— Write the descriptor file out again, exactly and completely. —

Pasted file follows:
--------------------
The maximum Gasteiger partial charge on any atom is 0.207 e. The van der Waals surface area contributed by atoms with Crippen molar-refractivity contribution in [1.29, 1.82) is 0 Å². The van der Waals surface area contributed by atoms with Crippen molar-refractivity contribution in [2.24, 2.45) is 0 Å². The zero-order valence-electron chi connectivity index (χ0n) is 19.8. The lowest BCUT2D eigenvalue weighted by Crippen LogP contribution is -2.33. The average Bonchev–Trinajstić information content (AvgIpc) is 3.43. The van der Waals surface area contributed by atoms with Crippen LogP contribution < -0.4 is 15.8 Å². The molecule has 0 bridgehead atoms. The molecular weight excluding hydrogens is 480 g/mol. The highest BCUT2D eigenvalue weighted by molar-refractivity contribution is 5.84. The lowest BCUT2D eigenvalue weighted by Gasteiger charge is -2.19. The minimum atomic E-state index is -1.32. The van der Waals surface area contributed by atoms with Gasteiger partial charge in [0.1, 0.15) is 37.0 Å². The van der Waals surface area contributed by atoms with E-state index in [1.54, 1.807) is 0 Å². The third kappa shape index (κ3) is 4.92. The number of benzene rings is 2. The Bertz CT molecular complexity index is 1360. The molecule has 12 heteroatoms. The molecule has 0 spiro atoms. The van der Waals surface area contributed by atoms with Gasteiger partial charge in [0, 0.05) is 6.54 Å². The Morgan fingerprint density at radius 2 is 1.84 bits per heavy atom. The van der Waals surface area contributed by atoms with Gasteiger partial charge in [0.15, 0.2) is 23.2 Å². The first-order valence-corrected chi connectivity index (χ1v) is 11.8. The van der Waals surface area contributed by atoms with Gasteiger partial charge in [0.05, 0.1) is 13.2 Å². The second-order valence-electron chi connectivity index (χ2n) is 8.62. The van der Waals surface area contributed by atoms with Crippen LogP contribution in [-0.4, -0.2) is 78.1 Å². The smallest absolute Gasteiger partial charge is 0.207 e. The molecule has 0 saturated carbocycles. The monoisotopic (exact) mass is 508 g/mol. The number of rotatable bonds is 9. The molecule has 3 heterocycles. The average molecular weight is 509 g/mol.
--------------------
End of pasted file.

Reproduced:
The maximum Gasteiger partial charge on any atom is 0.207 e. The van der Waals surface area contributed by atoms with Crippen molar-refractivity contribution in [1.29, 1.82) is 0 Å². The van der Waals surface area contributed by atoms with Crippen molar-refractivity contribution in [2.24, 2.45) is 0 Å². The zero-order valence-electron chi connectivity index (χ0n) is 19.8. The lowest BCUT2D eigenvalue weighted by Crippen LogP contribution is -2.33. The average Bonchev–Trinajstić information content (AvgIpc) is 3.43. The van der Waals surface area contributed by atoms with Crippen LogP contribution < -0.4 is 15.8 Å². The molecule has 0 bridgehead atoms. The molecular weight excluding hydrogens is 480 g/mol. The highest BCUT2D eigenvalue weighted by molar-refractivity contribution is 5.84. The lowest BCUT2D eigenvalue weighted by Gasteiger charge is -2.19. The minimum atomic E-state index is -1.32. The van der Waals surface area contributed by atoms with Gasteiger partial charge in [0.1, 0.15) is 37.0 Å². The van der Waals surface area contributed by atoms with E-state index in [1.54, 1.807) is 0 Å². The third kappa shape index (κ3) is 4.92. The number of benzene rings is 2. The Bertz CT molecular complexity index is 1360. The molecule has 12 heteroatoms. The molecule has 0 spiro atoms. The van der Waals surface area contributed by atoms with Gasteiger partial charge in [0, 0.05) is 6.54 Å². The Morgan fingerprint density at radius 2 is 1.84 bits per heavy atom. The van der Waals surface area contributed by atoms with Gasteiger partial charge in [0.15, 0.2) is 23.2 Å². The first-order valence-corrected chi connectivity index (χ1v) is 11.8. The van der Waals surface area contributed by atoms with Gasteiger partial charge in [0.05, 0.1) is 13.2 Å². The second-order valence-electron chi connectivity index (χ2n) is 8.62. The van der Waals surface area contributed by atoms with Crippen LogP contribution in [-0.4, -0.2) is 78.1 Å². The smallest absolute Gasteiger partial charge is 0.207 e. The molecule has 0 saturated carbocycles. The monoisotopic (exact) mass is 508 g/mol. The number of rotatable bonds is 9. The molecule has 3 heterocycles. The average molecular weight is 509 g/mol.